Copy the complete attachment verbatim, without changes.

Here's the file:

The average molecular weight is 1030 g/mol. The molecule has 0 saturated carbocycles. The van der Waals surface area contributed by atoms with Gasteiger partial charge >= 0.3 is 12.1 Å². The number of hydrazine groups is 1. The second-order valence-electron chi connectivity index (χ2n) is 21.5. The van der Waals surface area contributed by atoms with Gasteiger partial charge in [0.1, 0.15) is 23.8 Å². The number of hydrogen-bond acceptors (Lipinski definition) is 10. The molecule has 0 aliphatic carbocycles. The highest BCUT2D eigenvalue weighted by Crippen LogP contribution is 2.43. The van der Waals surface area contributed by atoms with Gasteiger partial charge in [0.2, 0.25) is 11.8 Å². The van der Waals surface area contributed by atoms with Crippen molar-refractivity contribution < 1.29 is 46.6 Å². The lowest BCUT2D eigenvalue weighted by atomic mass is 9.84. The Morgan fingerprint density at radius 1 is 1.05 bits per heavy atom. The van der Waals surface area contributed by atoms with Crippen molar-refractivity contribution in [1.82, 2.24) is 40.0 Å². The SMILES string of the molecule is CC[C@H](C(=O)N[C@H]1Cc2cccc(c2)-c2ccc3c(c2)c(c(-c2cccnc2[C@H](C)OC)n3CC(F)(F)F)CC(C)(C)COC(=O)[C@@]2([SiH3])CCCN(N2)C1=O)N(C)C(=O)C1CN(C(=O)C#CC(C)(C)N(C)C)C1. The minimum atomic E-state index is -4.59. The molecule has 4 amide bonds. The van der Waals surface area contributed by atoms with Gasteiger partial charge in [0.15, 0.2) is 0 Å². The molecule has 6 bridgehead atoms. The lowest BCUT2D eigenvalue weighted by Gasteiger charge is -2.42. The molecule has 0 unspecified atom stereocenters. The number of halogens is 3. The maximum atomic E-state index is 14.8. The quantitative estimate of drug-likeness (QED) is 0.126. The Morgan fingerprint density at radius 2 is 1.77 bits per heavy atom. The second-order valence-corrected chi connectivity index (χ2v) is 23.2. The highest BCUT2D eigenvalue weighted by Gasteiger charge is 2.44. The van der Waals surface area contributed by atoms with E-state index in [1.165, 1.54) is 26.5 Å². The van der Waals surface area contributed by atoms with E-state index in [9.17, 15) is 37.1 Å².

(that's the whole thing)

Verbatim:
The average molecular weight is 1030 g/mol. The molecule has 0 saturated carbocycles. The van der Waals surface area contributed by atoms with Gasteiger partial charge >= 0.3 is 12.1 Å². The number of hydrazine groups is 1. The second-order valence-electron chi connectivity index (χ2n) is 21.5. The van der Waals surface area contributed by atoms with Gasteiger partial charge in [0.1, 0.15) is 23.8 Å². The number of hydrogen-bond acceptors (Lipinski definition) is 10. The molecule has 0 aliphatic carbocycles. The highest BCUT2D eigenvalue weighted by Crippen LogP contribution is 2.43. The van der Waals surface area contributed by atoms with Gasteiger partial charge in [0.2, 0.25) is 11.8 Å². The van der Waals surface area contributed by atoms with Crippen molar-refractivity contribution < 1.29 is 46.6 Å². The lowest BCUT2D eigenvalue weighted by atomic mass is 9.84. The Morgan fingerprint density at radius 1 is 1.05 bits per heavy atom. The van der Waals surface area contributed by atoms with Crippen molar-refractivity contribution in [1.82, 2.24) is 40.0 Å². The SMILES string of the molecule is CC[C@H](C(=O)N[C@H]1Cc2cccc(c2)-c2ccc3c(c2)c(c(-c2cccnc2[C@H](C)OC)n3CC(F)(F)F)CC(C)(C)COC(=O)[C@@]2([SiH3])CCCN(N2)C1=O)N(C)C(=O)C1CN(C(=O)C#CC(C)(C)N(C)C)C1. The minimum atomic E-state index is -4.59. The molecule has 4 amide bonds. The van der Waals surface area contributed by atoms with Gasteiger partial charge in [0.15, 0.2) is 0 Å². The molecule has 6 bridgehead atoms. The lowest BCUT2D eigenvalue weighted by Gasteiger charge is -2.42. The molecule has 0 unspecified atom stereocenters. The number of halogens is 3. The maximum atomic E-state index is 14.8. The quantitative estimate of drug-likeness (QED) is 0.126. The Morgan fingerprint density at radius 2 is 1.77 bits per heavy atom. The second-order valence-corrected chi connectivity index (χ2v) is 23.2. The highest BCUT2D eigenvalue weighted by Gasteiger charge is 2.44. The van der Waals surface area contributed by atoms with E-state index in [1.165, 1.54) is 26.5 Å². The van der Waals surface area contributed by atoms with E-state index in [9.17, 15) is 37.1 Å².